Army National Simulation Center Tests LVC-IA System

The Army’s National Simulation Center at Fort Leavenworth, KS has been testing the Live, Virtual, Constructive Integrating Architecture (LVC-IA) – a system that links separate simulators and simulations across separate geographies. This is the fourth iteration of the system, and aims “to take these systems that were designed to do a specific thing, in a specific environment, and bring them together in an integrated training environment,” according to Christopher Vaughn, a developer at the National Simulation Center.

This integrated training environment delivers a “constructive capability” – a live, interactive experience in which commanders at one of 12 mission training complexes across the Army can provide simulated data to soldiers using highly realistic systems.

“It’s real people training on simulated equipment, and now they are part of the operation,” Vaughn said. “They are actual soldiers, downrange, on their home-station training systems, and they are running an actual operation.”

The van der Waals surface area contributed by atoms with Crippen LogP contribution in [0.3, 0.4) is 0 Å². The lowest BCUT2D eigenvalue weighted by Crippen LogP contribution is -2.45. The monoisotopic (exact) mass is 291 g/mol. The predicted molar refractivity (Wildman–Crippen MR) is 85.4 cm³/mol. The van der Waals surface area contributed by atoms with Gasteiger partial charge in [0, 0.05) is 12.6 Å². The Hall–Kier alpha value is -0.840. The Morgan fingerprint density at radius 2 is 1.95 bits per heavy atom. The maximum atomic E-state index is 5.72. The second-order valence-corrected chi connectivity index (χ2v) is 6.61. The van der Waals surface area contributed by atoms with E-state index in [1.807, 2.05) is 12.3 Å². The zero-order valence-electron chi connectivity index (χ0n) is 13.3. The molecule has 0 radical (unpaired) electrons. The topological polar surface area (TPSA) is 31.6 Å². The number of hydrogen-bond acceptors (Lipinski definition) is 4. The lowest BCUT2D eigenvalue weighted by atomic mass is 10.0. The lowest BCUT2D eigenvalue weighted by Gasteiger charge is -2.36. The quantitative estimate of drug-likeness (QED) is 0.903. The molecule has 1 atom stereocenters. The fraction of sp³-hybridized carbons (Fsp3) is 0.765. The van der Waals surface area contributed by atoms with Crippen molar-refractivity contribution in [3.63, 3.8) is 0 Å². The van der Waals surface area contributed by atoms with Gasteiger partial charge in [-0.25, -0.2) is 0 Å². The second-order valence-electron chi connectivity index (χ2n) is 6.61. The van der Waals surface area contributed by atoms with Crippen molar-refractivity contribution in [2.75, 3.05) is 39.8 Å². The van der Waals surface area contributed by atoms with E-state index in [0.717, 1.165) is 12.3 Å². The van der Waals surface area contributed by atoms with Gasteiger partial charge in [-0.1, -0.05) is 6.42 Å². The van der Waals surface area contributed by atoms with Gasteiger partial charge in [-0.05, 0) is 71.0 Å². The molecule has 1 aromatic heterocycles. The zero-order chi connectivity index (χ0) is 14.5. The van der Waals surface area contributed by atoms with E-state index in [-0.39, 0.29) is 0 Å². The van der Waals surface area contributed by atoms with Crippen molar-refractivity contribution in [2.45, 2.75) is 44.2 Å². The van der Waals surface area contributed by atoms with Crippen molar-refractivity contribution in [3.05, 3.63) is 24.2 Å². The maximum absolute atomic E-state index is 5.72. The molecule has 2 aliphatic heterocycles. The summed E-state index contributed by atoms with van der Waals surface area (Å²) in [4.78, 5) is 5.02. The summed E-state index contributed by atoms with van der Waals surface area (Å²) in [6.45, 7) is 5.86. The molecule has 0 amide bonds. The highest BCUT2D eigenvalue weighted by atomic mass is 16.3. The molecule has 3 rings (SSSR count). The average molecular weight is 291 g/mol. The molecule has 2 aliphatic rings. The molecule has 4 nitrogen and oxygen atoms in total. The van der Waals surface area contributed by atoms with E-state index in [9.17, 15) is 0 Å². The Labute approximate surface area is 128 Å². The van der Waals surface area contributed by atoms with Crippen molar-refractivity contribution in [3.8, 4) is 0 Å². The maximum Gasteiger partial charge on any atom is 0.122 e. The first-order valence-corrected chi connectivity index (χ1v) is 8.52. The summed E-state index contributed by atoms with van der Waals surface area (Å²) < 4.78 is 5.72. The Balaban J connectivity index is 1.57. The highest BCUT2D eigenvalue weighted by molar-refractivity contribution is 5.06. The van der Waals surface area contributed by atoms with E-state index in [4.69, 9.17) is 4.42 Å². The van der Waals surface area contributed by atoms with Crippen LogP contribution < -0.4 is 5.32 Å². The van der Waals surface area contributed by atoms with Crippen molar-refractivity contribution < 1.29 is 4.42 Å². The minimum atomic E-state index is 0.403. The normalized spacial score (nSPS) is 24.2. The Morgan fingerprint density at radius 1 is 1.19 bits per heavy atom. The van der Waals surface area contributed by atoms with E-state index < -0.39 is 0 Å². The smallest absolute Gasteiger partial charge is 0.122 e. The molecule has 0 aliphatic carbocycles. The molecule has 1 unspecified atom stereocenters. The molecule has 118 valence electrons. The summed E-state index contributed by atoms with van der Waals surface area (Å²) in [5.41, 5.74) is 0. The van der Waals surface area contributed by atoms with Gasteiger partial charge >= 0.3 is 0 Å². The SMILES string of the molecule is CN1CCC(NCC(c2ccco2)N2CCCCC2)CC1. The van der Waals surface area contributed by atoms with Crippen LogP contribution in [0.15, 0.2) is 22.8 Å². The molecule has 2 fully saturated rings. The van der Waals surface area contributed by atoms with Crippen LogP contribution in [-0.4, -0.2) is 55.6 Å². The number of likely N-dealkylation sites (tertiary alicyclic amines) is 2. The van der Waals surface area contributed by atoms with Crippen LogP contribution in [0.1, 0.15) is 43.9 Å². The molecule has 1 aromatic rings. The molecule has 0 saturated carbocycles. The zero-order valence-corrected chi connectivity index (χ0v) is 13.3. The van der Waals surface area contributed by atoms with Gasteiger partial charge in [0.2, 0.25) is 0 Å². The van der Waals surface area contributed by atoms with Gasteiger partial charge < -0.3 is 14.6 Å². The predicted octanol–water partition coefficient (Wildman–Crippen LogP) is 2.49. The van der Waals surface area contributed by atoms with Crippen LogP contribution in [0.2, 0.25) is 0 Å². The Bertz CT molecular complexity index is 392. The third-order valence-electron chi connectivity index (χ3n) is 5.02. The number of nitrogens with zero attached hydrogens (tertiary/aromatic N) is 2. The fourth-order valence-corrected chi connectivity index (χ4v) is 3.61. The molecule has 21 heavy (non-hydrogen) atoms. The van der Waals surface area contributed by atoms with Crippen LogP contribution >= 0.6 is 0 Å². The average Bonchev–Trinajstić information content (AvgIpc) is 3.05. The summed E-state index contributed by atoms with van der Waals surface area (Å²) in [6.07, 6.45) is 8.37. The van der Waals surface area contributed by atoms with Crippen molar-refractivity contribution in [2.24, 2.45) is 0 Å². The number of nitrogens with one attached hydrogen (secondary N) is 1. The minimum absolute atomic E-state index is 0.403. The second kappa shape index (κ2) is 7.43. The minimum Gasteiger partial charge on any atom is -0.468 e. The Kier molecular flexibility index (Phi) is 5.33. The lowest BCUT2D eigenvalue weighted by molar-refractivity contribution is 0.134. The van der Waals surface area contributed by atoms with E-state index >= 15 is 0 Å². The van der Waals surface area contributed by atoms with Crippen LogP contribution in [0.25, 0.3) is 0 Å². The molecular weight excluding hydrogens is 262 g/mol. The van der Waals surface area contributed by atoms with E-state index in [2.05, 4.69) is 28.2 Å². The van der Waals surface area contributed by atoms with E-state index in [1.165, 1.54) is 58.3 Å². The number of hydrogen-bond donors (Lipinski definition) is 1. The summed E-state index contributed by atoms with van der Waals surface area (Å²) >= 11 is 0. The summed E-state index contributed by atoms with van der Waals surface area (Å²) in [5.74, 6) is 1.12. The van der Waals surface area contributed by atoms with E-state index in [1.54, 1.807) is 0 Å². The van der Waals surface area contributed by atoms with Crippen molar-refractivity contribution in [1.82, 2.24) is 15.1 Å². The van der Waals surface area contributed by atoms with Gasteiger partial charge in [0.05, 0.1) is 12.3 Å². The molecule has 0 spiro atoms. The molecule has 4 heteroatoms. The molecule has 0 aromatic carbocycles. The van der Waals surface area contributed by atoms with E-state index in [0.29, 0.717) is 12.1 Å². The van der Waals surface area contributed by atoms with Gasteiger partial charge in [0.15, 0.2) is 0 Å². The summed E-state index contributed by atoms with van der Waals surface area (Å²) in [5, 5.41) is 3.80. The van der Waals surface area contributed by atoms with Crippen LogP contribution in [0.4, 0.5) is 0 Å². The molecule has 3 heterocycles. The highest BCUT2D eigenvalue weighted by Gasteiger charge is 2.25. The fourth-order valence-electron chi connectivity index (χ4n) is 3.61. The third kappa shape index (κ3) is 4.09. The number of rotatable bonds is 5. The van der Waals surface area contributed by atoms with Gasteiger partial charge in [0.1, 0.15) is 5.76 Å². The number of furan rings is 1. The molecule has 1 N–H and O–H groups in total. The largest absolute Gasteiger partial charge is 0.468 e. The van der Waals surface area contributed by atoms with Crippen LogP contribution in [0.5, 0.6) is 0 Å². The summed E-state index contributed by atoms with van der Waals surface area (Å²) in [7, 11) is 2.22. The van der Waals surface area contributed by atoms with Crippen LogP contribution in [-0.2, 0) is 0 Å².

The system is able to greatly increase the depth of learning available in a simulated environment by engaging trainees with real-life commanders.

“It expands your battle space and it gives you additional resources you may not have had available before,” said Maj. Matthew Gordon, chief of games for training at the National Simulation Center. “If I’ve never driven a tank before, I can jump into the tank in that virtual environment. At the same time, I’m reporting my position up to a command post or tactical operations center to give a battalion or a company staff a real live feed of what my position is and what my current status is.”

The key to LVC-IA’s utility is its geographic reach. Its high degree of portability has the potential to make a more robust and more uniform training capability available across multiple military components, including the National Guard and Reserves.

“If I’m at Fort Benning, Georgia, and I’m incorporating air support into my exercise, maybe I don’t have a lot of pilots on hand,” Gordon said. “You don’t have to just be in one spot in order to incorporate the subject matter experts and give a realistic feel to that training.”